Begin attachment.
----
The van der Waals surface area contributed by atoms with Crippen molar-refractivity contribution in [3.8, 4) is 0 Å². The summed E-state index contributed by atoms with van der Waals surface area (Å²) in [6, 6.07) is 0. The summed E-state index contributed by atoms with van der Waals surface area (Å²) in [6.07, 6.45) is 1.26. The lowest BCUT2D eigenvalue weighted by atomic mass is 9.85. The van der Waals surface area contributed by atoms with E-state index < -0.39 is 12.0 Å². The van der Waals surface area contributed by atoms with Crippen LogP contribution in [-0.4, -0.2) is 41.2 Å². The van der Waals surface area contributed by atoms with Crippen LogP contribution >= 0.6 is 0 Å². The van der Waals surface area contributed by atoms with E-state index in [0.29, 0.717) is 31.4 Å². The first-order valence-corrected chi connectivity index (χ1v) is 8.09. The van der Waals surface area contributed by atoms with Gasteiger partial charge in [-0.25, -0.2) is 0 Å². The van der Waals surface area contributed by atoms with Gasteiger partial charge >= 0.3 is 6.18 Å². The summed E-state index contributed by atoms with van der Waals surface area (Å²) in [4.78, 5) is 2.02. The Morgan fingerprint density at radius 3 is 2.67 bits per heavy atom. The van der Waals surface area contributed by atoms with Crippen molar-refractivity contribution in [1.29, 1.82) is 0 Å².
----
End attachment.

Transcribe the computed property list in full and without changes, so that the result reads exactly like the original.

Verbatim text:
The van der Waals surface area contributed by atoms with Crippen molar-refractivity contribution in [3.8, 4) is 0 Å². The summed E-state index contributed by atoms with van der Waals surface area (Å²) in [6, 6.07) is 0. The summed E-state index contributed by atoms with van der Waals surface area (Å²) in [6.07, 6.45) is 1.26. The lowest BCUT2D eigenvalue weighted by atomic mass is 9.85. The van der Waals surface area contributed by atoms with E-state index < -0.39 is 12.0 Å². The van der Waals surface area contributed by atoms with Crippen LogP contribution in [-0.4, -0.2) is 41.2 Å². The van der Waals surface area contributed by atoms with Crippen LogP contribution >= 0.6 is 0 Å². The van der Waals surface area contributed by atoms with E-state index in [0.29, 0.717) is 31.4 Å². The first-order valence-corrected chi connectivity index (χ1v) is 8.09. The van der Waals surface area contributed by atoms with Gasteiger partial charge in [-0.25, -0.2) is 0 Å². The van der Waals surface area contributed by atoms with Gasteiger partial charge >= 0.3 is 6.18 Å². The summed E-state index contributed by atoms with van der Waals surface area (Å²) in [4.78, 5) is 2.02. The Morgan fingerprint density at radius 3 is 2.67 bits per heavy atom. The van der Waals surface area contributed by atoms with Crippen molar-refractivity contribution in [1.29, 1.82) is 0 Å².